It’s March Madness. You know what’s really madness? Not paying the players.
This is another in an occasional Sunday series with our sports columnist, Joe Grump. Joe scours the sports pages and then pummels you with his insights. It’s best just to nod in silent agreement. If you engage, it will only encourage him.
By Joe Grump
Well, it’s that time of year again, sports fans. March Madness. Or, as I like to call it, Money Machine Madness.
I’d talk about my brackets, but they got trashed. Literally. I went through all the trouble of filling them out — I had Oral Roberts beating Ohio State, I swear it! — but then, I don’t know, I couldn’t find it. CBS had no record of me. I must have not hit “save” or something. Whatever. It happens. In fact, it happens all the time. Just when I got used to fax machines they started all this stuff with digital this and that. Whatever happened to paper?
But I digress. Let’s talk green paper. Cash money. The annual tourney churns out a cool billion dollars a year for the NCAA. And how much of that do the players get? Nothing. Nada. Zip. Zilch.
Oh, sure, you could have a tournament without players. Jim Nance could describe the smell of the varnish on the floor for a couple of hours. Charles Barkley could admit that he knows nothing about half the teams that aren’t playing. That’d be fun.
And you know what really dunks my bucket? The gosh darn NCAA self-promotion commercials. The one that really tips me off is the blather about 98% of college athletes going pro in something other than sports.
What utter B.S. That whole thing is designed to put you off the scent of the real stink in college sports. The big wigs in the NCAA and their member schools want you to think of the guys playing big time college hoops in the same light as a women’s la crosse team. In reality, there’s no comparison at all.
The la crosse team? Yeah, alright, they are real “student-freakin’-athletes.” I got no problem with that. They go to school and they play sports as an add on. Positive activity. Builds teamwork and character. Fine. Got it.
But the athletes (who might be students or not) who are playing in front of millions of people on a TV audience that is producing billions of dollars for everybody else? Sorry, but no matter how smart any of them might be, they are NOT “student-athletes.” They’re athletes who might be students.
This is bad enough when it comes to college football, but it particularly sounds my buzzer when it comes to basketball. Why? Because college basketball has something called “one and done.” Whole teams are built around the idea of bringing in a player for one year, just so he can polish his resume for the NBA, which has a rule that says a kid has to wait a year after high school before he can play there. So, how is that kid a “student-athlete?” This just highlights the whole big lie of “student-athletes” when it comes to those guys who are playing the big money producing sports for their schools.
Oh, and by the way, that billion dollars I was talking about? That’s just the money that goes to the NCAA and flows back to the schools in the tournament. (The NCAA only keeps 4% of it, but don’t let that make you feel good about those guys. Mark Emmert, who runs the thing, made $4 million in 2018 and, no doubt, more this year.) But what about everybody else feeding at the trough? CBS and Turner didn’t spend $850 million this year for the TV rights only so they could provide entertainment to the masses. Oh no. They’ll charge something over $910 million for the ads.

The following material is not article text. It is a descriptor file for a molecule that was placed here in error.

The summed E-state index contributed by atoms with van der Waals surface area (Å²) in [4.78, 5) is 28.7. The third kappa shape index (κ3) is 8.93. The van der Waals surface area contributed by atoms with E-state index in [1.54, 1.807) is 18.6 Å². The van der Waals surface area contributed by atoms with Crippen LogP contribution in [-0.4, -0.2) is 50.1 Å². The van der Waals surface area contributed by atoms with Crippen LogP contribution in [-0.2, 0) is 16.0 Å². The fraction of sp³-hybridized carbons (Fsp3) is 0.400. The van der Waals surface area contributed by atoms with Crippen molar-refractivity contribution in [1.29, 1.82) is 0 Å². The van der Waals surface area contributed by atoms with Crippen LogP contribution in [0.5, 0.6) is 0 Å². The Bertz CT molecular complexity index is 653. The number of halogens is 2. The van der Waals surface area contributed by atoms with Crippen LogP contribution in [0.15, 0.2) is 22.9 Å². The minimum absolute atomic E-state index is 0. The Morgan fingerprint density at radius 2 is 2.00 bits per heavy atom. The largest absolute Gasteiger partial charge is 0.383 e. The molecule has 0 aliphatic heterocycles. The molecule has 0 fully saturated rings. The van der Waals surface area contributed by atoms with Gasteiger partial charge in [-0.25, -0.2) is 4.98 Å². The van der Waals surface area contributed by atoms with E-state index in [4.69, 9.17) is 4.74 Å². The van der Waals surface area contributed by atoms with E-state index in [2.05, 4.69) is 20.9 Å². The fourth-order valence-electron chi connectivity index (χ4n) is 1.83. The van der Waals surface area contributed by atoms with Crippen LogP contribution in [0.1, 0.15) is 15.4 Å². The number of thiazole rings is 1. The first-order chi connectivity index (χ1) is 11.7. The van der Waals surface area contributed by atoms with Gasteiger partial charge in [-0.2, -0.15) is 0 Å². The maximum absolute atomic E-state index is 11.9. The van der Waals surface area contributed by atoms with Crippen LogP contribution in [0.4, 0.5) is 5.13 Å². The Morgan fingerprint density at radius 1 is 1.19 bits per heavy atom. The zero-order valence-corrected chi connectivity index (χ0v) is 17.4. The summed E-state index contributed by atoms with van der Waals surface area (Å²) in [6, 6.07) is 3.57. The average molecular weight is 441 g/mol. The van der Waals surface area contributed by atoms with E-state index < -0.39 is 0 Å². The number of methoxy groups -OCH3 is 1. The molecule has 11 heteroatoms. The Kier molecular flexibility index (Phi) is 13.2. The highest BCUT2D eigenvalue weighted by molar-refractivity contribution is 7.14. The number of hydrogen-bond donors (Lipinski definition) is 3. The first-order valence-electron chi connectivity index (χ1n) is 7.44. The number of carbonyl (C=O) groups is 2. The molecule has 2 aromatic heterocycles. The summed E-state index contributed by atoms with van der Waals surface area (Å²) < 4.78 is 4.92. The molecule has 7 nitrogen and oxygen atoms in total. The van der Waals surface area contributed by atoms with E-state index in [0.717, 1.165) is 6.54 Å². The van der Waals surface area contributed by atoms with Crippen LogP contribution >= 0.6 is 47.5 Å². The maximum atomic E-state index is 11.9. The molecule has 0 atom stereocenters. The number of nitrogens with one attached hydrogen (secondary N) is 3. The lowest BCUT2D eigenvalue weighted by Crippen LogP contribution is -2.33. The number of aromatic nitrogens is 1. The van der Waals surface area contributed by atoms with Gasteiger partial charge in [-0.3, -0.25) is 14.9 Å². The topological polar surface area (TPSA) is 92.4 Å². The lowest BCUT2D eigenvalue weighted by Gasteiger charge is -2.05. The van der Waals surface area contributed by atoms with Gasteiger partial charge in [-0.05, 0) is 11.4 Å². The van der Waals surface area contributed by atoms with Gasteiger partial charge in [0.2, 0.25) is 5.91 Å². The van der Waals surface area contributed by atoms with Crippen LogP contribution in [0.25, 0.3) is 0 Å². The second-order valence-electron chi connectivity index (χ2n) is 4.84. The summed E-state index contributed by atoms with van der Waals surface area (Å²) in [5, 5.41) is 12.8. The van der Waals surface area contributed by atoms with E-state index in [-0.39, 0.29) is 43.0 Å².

So, the TV excecs will walk away with at least a cool $60 million this year. Did I mention earlier in this broadcast how much the players will pocket? Let me see here. Take a billion, subtract the transect, square by my foot, divide by seven, multiply by Oprah’s take on the royal’s interview and, oh, I got it! That works out to exactly zero.
And then there’s all the merchandise, shoes and whatnots that get sold through Madness marketing. How much do the players get, even from tee shirts that might picture them? You got it. Nothing. The NCAA is dragging its feet over rules that would allow players to at least get something when their own image shows up on a poster, for cryin’ out loud. But ya know, it’s going to take years for the NCAA to figure out all the important intricacies of how to police that. My guess is that they’ll be able to negotiate a nice increase in Mark Emmert’s contract a couple of more times before they get around to working that one out.
And, please, don’t give me that baloney about the value of a scholarship. Room and board plus tuition at the UW comes to about $25,000 a year. Seriously? Twenty-five grand when Emmert is making $4 million? When Greg Gard is making $2.25 million? When your average assistant coach and athletic department bureaucrat is pulling down well into the six figures? Seriously, you want to talk about $25K?
To make it crystal clear, I’ve got nothing against the coaches making a bundle. They contribute to the quality of the game and they’re just taking whatever the market will give them. So, why shouldn’t it work that way for the guys who are actually scoring the points and getting the rebounds? For that matter, now that I think about it, why shouldn’t it work like that for Mark Emmert? Pay him what he’s worth. If the Democrats get their way, that’ll be $15 an hour in a few years!
Maybe this will change sooner than I thought. Uncle Joe Biden’s Justice Department is weighing in on the side of the players in a suit before the Supreme Court.
Joe gets it. Why is this is so hard, people? Pay the damn players!